Art Nouveau is an art movement that was very popular in the 1890’s up until the first years of the 20th Century. The term means ‘New Art’ in French and in other languages it is known as “Jugendstil” (Germany), “Sezessionstil” (Austria), “Modernismo” (Spain), and “Floreale” or “Liberty” in Italy. Art Nouveau has been applied to all of the decorative arts, architecture, painting and sculpture.
Art Nouveau was charged with an ideology to break the standards of the 19th Century Academic Art and to bring down the barriers between the fine arts and applied arts. It was a movement to combine all the arts in an attempt to create new art based on natural forms that could be mass-produced by the technologies of the industrial age. Additionally, the artist should be able to work on various different approaches from painting to metalwork and everything in between.
A central element in Art Nouveau is the organic, plant-inspired motif which is often expressed with floral patterns and themes. Such themes are highly stylized with flowing curved forms. Other primary themes are birds, insects and femme fatales. The use of abstract lines and shapes as well as the lack of vivid shading is applied in order to eliminate the sense of depth thus most Art Nouveau paintings are presented in a two-dimensional manner.
Many Art Nouveau artifacts such as vases, bowls, plates, lights, various furniture etc are beautiful objects but not necessarily very practical to use. During the first years of the movement, advertising posters were introduced into art providing a new space for the exhibition of this new art. Additionally, architects like Antoni Gaudí (although he has his own distinct style) have stretched the limits of design into astonishing and magnificent forms.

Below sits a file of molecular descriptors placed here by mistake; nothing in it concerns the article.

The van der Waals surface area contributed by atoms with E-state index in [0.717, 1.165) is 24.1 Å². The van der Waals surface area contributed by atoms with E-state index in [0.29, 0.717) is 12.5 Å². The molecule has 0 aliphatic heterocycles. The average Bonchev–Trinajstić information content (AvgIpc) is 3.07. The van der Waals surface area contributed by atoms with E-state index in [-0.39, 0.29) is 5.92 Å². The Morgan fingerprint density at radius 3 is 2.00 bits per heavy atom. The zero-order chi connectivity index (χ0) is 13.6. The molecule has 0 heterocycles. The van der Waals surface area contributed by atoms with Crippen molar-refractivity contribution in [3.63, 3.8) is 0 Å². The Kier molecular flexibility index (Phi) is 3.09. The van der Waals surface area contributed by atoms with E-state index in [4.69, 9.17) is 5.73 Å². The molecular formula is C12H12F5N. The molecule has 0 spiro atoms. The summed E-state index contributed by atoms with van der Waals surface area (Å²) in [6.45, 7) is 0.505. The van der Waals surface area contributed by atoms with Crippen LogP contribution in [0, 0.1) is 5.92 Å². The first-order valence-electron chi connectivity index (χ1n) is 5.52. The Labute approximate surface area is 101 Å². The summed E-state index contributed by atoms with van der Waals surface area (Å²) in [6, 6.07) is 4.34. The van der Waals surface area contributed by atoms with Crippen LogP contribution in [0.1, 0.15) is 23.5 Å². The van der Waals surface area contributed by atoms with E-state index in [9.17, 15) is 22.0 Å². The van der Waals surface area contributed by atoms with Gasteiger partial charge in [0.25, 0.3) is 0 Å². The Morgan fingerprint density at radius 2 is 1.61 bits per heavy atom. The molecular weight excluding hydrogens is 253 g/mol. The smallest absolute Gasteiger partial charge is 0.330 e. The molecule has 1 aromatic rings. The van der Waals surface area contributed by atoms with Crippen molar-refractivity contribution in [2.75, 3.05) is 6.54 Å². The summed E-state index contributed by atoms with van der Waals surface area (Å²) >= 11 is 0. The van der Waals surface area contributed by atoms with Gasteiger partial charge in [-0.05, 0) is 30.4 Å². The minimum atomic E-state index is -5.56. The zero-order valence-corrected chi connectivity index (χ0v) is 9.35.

Art Nouveau remains an extraordinary form of art until today.Countless artifacts from the period 1890-1914 are constantly reproduced and many contemporary artists identify themselves as Art Nouveau artist. It is indeed the boldness, the sense of adventure and the desire to revolt that makes Art Nouveau such a pleasant trip for the senses!
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Latest Art News
Members of two right-wing groups in India stormed the Jaipur Art Summit, a five-day-long festival in Jaipur City, Rajasthan on Thursday 8 December, in protest over a work on display that depicts semi-nude women. The artist of the work, the London-based painter Radha Binod Sharma, was injured and intimidated in the attack, according to a volunteer at the summit who spoke to The Indian Express.
The attackers are said to be involved with Rashtriya Hindu Ekta Manch, whose leader Pandit Vijay Shankar Pandey was arrested by authorities shortly after the incident, and with the primarily female organisation Lal Shakti, whose leader Hemlata Sharma is reportedly wanted by police.
According to a volunteer working at the summit, Hemlata Sharma, accompanied by men who warned the artist not to retaliate, pushed the artist and injured his wrist and leg as he attempted to impede her from removing his painting from the wall. A video on India Today shows the protesters berating the artist, snatching the work and stepping on it. Sharma then took the painting to the police station. The authorities later returned the work, which was damaged in the tussle, to the summits organisers.
What was done was illegal and unacceptable, Kunwar Rashtradeep, the deputy commission of police in Jaipur East, told the Indian Express. We have asked the organisers to submit a detailed complaint, following which we will take action. I went to the summit and assured each delegate, both foreigners and Indians, of their safety and security.